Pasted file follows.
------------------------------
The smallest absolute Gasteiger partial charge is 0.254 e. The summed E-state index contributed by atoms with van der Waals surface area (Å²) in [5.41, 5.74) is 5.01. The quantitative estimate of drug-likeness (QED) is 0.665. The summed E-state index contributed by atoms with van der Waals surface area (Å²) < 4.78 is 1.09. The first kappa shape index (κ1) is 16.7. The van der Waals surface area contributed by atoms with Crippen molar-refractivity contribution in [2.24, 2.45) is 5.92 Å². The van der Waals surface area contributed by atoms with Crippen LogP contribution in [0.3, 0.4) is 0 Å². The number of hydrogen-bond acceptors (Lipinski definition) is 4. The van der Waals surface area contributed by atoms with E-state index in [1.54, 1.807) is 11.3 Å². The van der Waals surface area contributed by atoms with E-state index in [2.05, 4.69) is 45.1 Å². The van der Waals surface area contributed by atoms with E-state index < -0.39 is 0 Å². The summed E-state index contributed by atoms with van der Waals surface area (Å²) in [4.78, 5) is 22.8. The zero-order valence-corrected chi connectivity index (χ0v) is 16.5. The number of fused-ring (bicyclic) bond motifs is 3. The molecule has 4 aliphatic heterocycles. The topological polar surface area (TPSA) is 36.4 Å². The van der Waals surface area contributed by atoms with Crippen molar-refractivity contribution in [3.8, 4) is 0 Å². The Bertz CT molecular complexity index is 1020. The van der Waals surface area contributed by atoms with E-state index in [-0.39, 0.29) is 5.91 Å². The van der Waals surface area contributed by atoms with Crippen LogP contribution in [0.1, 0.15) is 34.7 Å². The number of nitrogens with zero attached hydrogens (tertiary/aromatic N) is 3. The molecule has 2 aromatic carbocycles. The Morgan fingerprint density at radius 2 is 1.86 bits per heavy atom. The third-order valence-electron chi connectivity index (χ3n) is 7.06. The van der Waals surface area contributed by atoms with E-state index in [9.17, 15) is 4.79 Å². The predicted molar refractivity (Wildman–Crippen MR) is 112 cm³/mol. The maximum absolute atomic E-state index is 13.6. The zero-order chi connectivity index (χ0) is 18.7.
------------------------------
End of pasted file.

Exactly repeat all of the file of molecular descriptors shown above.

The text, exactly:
The smallest absolute Gasteiger partial charge is 0.254 e. The summed E-state index contributed by atoms with van der Waals surface area (Å²) in [5.41, 5.74) is 5.01. The quantitative estimate of drug-likeness (QED) is 0.665. The summed E-state index contributed by atoms with van der Waals surface area (Å²) < 4.78 is 1.09. The first kappa shape index (κ1) is 16.7. The van der Waals surface area contributed by atoms with Crippen molar-refractivity contribution in [2.24, 2.45) is 5.92 Å². The van der Waals surface area contributed by atoms with Crippen LogP contribution in [0.3, 0.4) is 0 Å². The number of hydrogen-bond acceptors (Lipinski definition) is 4. The van der Waals surface area contributed by atoms with E-state index in [1.54, 1.807) is 11.3 Å². The van der Waals surface area contributed by atoms with E-state index in [2.05, 4.69) is 45.1 Å². The van der Waals surface area contributed by atoms with E-state index < -0.39 is 0 Å². The summed E-state index contributed by atoms with van der Waals surface area (Å²) in [4.78, 5) is 22.8. The zero-order valence-corrected chi connectivity index (χ0v) is 16.5. The number of fused-ring (bicyclic) bond motifs is 3. The molecule has 4 aliphatic heterocycles. The topological polar surface area (TPSA) is 36.4 Å². The van der Waals surface area contributed by atoms with Crippen molar-refractivity contribution in [3.8, 4) is 0 Å². The Bertz CT molecular complexity index is 1020. The van der Waals surface area contributed by atoms with E-state index in [-0.39, 0.29) is 5.91 Å². The van der Waals surface area contributed by atoms with Crippen LogP contribution in [0.1, 0.15) is 34.7 Å². The number of nitrogens with zero attached hydrogens (tertiary/aromatic N) is 3. The molecule has 2 aromatic carbocycles. The Morgan fingerprint density at radius 2 is 1.86 bits per heavy atom. The third-order valence-electron chi connectivity index (χ3n) is 7.06. The van der Waals surface area contributed by atoms with E-state index in [9.17, 15) is 4.79 Å². The predicted molar refractivity (Wildman–Crippen MR) is 112 cm³/mol. The maximum absolute atomic E-state index is 13.6. The zero-order chi connectivity index (χ0) is 18.7.